"Narada said, 'Yayati, the son of Nahusha, O Srinjaya, we hear, fell a prey to death. Having performed a hundred Rajasuyas, a hundred Horse-sacrifices, a thousand Pundarikas, a hundred Vajapeyas, a thousand Atiratras, innumerable Chaturmasyas, diverse Agnishtomas, and many other kinds of sacrifices, in all of which he made profuse gifts unto the Brahmanas, he gave away unto the Brahmanas, having counted it first, the whole of the wealth that existed on the earth in the possession of Mlecchas and other Brahmana-hating people. When the gods and the Asuras were arrayed for battle, king Yayati aided the gods. Having divided the earth into four parts, he gave it away unto four persons. Having performed various sacrifices and virtuously begotten excellent offspring upon (his wives) Devayani, the daughter of Usanas and Sarmishtha, king Yayati, who was like unto a celestial, roved through the celestial woods at his own pleasure, like a second Vasava. Acquainted with all the Vedas, when, however, he found that he was not satiated with the indulgence of his passions, he then, with his wives, retired into the forest, saying this:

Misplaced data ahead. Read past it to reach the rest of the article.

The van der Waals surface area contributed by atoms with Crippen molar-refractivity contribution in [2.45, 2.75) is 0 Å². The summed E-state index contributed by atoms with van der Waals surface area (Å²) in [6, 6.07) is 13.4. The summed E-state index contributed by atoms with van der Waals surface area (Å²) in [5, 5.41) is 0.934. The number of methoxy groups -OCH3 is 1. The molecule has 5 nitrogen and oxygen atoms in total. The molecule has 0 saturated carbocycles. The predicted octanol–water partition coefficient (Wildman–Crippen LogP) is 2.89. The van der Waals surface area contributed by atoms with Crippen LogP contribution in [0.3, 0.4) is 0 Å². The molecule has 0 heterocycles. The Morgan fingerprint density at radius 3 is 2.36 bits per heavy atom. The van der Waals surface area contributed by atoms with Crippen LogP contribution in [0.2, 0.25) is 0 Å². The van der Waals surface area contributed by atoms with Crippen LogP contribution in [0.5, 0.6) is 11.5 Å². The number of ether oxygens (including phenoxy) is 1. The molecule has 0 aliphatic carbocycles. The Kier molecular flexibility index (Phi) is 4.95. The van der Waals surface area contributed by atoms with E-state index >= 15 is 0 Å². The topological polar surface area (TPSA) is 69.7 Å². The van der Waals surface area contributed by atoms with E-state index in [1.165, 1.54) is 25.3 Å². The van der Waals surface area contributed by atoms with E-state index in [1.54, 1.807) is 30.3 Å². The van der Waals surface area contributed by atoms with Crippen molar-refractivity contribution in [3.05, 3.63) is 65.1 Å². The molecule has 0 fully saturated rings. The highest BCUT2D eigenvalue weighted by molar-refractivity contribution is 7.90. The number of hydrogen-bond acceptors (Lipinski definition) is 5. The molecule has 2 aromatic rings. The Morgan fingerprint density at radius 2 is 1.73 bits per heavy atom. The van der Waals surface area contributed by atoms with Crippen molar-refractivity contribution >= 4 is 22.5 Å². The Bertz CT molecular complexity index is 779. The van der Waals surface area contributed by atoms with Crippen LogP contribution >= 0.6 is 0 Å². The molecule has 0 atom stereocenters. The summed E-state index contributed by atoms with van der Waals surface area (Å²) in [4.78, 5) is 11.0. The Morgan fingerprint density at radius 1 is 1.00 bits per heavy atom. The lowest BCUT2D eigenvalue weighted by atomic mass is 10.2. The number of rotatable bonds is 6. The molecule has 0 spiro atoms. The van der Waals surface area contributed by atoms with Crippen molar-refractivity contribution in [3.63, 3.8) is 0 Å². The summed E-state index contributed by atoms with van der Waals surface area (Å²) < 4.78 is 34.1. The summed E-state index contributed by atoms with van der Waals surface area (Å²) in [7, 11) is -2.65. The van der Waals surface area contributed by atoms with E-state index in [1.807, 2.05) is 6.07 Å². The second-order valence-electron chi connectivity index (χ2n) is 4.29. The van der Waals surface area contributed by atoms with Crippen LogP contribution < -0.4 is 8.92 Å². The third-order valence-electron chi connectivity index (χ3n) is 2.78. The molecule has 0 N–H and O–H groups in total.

[paragraph continues] 'Whatever of paddy and wheat and gold and animals and women there are on earth, even the whole of these is not sufficient for one man. Thinking of this, one should cultivate contentment.' Thus abandoning all his desires, and attaining to contentment, the lord Yayati, installing (his son) on his throne, retired into the forest. When he died, O Srinjaya, who was superior to thee in respect of the four cardinal virtues and who, superior to thee, was much superior to thy son, thou shouldst not, saying, 'Oh, Swaitya, Oh, Swaitya', grieve for the latter who performed no sacrifice and made no sacrificial present.'"